Miami protesters take to streets on eight-mile peaceful journey

Protesters began in Downtown Miami before to Overtown. (WPLG)

MIAMI, Fla. – The protesters began in downtown with dozens gathering at the Torch of Friendship in Bayfront Park. They began by splitting up responsibilities to help the whole of the group.

"If you have skills to heal someone stand over there," one of the organizers said.

They marched, not onto any highways although police were strategically placed, but instead through downtown and to Overtown.

There they linked with a smaller, festive group. A Haitian band, the Koncious Kontractors, was founded by a Francois Alexandre who said he was beaten by Miami police officers seven years ago.

"Miami-Dade needs to get rid of immunity when it comes to police officers," Alexandre said.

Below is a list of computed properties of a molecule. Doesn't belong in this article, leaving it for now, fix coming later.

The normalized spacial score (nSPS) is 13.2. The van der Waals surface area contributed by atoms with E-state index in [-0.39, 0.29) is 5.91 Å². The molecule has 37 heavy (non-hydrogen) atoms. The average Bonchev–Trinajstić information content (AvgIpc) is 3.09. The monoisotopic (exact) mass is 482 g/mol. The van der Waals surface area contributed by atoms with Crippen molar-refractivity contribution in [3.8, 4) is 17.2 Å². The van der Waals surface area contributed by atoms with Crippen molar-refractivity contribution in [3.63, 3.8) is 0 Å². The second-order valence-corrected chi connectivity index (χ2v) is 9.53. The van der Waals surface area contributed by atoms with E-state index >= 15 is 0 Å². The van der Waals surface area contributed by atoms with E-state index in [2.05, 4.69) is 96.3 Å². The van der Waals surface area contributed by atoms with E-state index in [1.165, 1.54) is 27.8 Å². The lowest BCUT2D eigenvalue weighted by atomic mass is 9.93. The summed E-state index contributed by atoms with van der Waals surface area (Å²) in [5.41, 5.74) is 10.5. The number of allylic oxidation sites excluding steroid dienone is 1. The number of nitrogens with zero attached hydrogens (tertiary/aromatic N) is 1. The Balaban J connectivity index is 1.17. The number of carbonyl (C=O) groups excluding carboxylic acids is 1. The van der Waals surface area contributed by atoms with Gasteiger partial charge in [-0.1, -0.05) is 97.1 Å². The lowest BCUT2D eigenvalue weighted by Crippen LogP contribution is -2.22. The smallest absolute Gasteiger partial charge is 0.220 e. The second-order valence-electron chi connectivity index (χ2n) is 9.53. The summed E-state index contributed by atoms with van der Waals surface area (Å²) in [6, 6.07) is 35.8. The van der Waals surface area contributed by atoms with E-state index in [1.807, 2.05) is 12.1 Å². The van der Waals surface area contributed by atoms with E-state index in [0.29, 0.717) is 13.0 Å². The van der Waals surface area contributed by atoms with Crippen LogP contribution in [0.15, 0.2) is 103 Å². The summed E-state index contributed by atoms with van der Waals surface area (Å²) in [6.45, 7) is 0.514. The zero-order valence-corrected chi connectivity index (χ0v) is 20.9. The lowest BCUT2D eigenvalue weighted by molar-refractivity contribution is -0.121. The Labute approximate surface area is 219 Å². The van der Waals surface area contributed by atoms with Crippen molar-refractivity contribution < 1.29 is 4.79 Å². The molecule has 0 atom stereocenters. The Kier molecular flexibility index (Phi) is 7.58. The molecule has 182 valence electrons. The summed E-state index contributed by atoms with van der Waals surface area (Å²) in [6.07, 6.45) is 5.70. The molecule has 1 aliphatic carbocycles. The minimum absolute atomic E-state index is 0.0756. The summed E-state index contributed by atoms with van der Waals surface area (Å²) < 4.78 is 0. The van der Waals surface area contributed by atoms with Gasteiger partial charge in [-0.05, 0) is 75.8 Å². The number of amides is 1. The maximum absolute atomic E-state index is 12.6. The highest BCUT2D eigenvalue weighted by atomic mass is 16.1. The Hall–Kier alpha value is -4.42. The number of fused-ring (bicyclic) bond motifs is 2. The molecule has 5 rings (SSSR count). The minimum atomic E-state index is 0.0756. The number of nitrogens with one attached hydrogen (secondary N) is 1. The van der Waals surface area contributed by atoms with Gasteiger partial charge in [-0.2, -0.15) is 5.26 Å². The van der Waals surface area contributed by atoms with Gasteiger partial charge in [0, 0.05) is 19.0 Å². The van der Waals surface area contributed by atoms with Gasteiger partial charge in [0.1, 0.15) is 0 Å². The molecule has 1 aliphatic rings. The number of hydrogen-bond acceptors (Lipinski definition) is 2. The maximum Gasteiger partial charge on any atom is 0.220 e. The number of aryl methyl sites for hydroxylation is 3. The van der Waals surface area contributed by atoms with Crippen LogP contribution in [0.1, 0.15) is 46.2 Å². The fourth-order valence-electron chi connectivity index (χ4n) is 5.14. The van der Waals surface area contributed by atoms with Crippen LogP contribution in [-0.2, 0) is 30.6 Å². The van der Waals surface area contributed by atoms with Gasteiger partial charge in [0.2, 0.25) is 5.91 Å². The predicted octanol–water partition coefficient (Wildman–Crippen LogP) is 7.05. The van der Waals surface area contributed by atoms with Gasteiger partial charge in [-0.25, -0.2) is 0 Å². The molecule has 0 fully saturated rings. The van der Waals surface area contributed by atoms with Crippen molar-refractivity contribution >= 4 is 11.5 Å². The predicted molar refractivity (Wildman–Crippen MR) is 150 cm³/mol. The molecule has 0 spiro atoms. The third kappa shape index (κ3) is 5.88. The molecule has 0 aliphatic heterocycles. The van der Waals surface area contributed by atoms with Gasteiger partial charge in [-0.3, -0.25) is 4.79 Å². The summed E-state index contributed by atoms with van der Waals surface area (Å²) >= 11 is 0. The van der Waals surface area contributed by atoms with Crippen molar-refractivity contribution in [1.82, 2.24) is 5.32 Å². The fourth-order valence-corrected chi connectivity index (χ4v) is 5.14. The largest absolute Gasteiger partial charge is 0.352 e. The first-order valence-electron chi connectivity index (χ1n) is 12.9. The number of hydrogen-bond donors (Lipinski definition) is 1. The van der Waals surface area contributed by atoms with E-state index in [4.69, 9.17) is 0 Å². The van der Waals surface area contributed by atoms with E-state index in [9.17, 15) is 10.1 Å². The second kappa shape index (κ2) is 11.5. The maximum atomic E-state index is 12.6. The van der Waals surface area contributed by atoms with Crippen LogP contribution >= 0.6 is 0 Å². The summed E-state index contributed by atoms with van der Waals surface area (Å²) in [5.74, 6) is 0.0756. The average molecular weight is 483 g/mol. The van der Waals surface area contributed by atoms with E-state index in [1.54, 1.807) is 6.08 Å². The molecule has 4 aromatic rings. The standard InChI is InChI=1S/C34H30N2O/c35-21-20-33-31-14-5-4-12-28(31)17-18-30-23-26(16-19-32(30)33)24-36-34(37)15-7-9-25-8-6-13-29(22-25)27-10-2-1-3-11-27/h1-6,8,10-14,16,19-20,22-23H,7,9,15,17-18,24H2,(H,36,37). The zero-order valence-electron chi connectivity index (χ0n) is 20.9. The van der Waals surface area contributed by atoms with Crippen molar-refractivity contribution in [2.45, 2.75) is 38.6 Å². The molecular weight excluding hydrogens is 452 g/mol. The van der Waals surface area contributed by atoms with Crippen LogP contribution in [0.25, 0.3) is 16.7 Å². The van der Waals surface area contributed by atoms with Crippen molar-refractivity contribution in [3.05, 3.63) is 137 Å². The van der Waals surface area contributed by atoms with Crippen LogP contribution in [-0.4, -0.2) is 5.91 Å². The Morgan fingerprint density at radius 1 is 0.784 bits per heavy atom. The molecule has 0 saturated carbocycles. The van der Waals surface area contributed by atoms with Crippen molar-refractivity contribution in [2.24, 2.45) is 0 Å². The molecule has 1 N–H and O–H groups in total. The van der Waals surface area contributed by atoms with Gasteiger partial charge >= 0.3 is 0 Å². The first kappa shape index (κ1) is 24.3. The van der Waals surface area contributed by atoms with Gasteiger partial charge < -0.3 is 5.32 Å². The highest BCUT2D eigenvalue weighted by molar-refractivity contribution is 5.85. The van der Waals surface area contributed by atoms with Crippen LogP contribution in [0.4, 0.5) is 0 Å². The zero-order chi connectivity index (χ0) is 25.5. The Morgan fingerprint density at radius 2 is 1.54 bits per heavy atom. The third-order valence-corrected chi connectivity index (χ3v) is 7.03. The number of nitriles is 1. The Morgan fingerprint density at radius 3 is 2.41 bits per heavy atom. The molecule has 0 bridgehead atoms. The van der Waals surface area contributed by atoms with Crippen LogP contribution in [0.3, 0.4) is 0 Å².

From the, the now larger group went to Wynwood with more marching and dancing to a Haitian Rara Band. Then onto the spot where Arthur McDuffie was killed by police, which spawned Miami's race riots of 1980.

"Seeing so many races together is a powerful thing," a woman who was marching with the group said. Another woman named Janie said: "Racism is taught. You're not born with it. It's taught."

They then went to Little Haiti, where an SUV driver became upset and he comes too close for comfort to the protesters who surround the vehicle before it speeds off.

A Miami officer on a bicycle who had followed the group since Bayfront urged them to let the police handle anyone who comes at them with hostility.

He told the group: "Don't surround the car, let me put myself in harm's way for you." The group cheered.

The final stop? The statue of Haitian General Toussan Louverture where the nearly eight-mile journey came to an end.

About the Author:

Liane Morejon is an Emmy-winning reporter who joined the Local 10 News family in January 2010. Born and raised in Coral Gables, Liane has a unique perspective on covering news in her own backyard.